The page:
• It takes adaptation before just doing all of your running barefoot. But one way to start is cheap and simple.

    Just get a pair of those watersocks at Walmart for $5 and wear those as much as possible when out and about and go barefoot otherwise. Or, they have a wide toebox version for $10.

    Continue training in shoes for the most part while incorporating more time barefoot though.

  • Barefoot running is a lifestyle. It’s not a fad. It is how our feet were designed to be used. You can see in the front on view with trainers on the foot doesn’t land correctly. The main thing about BF. running is you have to transition from shoes to Barefoot as your feet have been held in a split for so long they are week. I have been running” BF” with vibrams for years now and I can’t run in anything else. I hate wearing shoes for work and can’t wait to get them off.
    My legs shins and knees are all much stronger and no pain what so ever compared to when I ran with padded trainers.

  • Minimalist shoes arent great for everyone. Everyone’s got different feet. I work in a shoe store and if minimalist shoes were the best for everyone that’s all I would carry, it doesnt really work as well as this video lays it out. A lot more goes into it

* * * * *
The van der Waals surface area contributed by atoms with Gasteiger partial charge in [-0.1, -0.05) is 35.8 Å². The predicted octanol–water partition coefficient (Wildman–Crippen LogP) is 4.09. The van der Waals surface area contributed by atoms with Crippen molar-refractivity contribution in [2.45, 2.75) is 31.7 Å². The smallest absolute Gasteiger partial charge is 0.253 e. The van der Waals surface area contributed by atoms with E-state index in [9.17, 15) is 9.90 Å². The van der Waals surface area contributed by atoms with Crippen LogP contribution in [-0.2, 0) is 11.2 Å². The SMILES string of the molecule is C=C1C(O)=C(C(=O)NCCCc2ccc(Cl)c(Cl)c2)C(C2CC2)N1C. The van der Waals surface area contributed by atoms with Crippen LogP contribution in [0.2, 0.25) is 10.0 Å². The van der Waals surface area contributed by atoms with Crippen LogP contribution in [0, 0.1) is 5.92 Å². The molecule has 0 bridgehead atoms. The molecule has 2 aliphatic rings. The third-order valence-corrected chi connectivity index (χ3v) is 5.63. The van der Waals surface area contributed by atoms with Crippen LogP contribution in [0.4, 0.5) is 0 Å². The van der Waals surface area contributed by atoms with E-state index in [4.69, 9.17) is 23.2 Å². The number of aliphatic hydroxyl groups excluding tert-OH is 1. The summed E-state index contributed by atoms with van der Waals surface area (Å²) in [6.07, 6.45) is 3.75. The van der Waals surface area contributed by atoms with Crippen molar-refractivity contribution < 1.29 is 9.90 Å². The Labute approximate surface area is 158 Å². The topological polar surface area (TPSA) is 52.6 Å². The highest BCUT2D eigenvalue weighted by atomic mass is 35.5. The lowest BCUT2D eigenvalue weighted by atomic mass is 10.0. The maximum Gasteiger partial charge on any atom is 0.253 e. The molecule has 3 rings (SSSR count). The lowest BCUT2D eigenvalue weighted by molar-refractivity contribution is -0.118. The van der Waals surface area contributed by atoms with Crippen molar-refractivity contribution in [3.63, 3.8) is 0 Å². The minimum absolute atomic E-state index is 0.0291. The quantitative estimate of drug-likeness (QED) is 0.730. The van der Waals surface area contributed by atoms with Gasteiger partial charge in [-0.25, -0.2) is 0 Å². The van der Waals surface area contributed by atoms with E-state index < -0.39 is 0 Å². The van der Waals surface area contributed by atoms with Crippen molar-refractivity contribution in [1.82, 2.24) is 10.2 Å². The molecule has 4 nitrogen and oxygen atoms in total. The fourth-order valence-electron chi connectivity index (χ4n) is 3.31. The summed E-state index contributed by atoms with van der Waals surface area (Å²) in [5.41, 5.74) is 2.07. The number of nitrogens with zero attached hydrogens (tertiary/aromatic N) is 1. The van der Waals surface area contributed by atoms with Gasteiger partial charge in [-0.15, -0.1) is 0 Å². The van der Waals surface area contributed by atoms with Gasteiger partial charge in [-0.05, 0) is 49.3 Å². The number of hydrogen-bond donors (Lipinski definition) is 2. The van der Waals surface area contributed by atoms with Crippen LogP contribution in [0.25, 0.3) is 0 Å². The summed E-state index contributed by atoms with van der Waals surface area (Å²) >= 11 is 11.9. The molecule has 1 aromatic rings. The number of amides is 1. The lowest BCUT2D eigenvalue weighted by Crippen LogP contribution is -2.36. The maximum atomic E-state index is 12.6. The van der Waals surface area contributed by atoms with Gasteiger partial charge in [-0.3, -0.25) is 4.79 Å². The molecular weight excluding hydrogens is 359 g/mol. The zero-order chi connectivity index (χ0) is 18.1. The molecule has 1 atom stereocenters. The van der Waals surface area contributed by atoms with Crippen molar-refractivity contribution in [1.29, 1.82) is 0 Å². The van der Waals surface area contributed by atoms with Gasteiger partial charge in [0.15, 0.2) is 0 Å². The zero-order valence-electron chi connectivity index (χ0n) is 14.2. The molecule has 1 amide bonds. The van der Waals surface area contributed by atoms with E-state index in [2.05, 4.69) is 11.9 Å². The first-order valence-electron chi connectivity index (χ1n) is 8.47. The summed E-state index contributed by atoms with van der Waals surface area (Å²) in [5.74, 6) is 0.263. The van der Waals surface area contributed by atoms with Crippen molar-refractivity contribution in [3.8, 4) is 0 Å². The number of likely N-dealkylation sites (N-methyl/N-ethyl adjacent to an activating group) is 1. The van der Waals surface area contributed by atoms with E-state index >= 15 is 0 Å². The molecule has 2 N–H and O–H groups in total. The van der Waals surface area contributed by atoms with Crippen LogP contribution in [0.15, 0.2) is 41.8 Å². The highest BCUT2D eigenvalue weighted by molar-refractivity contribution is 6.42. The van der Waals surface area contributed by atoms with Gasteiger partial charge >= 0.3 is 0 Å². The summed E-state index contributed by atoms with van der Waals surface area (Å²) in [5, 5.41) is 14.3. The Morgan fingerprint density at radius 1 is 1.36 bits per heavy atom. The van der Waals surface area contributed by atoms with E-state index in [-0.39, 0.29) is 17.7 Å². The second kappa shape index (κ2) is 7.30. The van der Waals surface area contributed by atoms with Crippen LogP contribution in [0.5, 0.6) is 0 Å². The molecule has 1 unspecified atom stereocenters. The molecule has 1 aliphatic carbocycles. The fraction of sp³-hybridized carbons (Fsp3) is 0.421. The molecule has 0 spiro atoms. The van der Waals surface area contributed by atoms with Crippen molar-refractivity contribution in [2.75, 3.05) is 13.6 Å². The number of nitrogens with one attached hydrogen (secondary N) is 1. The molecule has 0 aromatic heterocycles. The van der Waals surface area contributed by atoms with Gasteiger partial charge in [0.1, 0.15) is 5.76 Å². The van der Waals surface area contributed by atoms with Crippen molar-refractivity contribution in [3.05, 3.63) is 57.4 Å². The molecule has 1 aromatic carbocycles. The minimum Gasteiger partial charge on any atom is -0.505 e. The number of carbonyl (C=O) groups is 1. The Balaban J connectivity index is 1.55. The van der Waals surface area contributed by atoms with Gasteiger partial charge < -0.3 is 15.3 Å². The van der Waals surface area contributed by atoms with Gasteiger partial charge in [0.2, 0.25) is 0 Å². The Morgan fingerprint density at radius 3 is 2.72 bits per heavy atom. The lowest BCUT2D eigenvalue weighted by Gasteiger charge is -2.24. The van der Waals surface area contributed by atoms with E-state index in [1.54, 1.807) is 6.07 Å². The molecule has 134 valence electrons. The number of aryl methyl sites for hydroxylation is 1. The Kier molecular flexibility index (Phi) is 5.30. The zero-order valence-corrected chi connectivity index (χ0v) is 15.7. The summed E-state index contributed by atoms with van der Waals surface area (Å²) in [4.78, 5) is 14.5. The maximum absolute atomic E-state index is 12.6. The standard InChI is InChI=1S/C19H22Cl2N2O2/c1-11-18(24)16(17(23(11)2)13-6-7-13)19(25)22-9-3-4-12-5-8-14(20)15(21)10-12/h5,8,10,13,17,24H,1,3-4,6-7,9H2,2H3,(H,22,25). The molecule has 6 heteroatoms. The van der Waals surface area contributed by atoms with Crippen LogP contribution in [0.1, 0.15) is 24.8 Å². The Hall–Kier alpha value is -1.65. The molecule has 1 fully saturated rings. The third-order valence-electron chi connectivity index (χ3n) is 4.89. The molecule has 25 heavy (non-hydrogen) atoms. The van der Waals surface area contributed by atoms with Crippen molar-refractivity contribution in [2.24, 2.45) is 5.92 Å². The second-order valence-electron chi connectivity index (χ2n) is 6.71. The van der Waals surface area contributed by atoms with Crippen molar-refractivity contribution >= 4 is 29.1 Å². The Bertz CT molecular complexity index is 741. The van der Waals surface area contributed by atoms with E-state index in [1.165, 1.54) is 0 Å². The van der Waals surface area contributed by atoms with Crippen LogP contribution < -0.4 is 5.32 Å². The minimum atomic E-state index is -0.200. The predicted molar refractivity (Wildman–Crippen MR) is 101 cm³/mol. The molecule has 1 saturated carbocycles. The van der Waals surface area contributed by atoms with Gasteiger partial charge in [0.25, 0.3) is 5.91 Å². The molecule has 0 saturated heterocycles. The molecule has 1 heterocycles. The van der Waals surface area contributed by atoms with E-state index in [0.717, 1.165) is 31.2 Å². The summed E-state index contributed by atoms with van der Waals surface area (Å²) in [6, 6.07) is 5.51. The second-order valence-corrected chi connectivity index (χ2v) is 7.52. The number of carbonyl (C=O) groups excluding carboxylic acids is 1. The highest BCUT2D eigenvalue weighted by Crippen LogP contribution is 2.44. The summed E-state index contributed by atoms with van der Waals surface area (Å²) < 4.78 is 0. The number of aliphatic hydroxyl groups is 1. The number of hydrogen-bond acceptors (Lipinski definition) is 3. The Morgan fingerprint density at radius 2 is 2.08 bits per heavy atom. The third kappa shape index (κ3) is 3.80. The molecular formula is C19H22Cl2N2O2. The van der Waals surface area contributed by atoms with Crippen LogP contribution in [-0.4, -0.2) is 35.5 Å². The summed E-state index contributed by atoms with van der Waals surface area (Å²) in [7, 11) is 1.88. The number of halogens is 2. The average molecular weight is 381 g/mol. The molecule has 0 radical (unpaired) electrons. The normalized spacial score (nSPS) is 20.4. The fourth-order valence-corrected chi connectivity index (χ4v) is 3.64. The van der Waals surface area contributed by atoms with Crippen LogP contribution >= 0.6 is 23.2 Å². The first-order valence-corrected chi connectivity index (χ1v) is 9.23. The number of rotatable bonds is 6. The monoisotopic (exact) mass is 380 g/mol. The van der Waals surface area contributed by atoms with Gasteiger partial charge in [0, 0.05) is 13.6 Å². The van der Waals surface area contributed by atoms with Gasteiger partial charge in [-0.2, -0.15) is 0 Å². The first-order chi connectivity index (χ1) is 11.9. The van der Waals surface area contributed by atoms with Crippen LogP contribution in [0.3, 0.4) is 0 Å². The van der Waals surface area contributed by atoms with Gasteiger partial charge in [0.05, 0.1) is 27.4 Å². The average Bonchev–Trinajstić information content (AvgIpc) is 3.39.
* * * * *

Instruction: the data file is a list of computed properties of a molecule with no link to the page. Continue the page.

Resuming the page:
• Of course organic food is more expensive, the farming practice is more labour intensive. First you must find land that tests neutral to chemicals and of course the land owner wants a premium price for it, then you must have yourself organically certified by God knows how many government departments to even slap a organic label on your food, then you need to weed beds by hand and harvest by hand, remove snails by hand, pay premium prices for organic compost or you could just do it all yourself.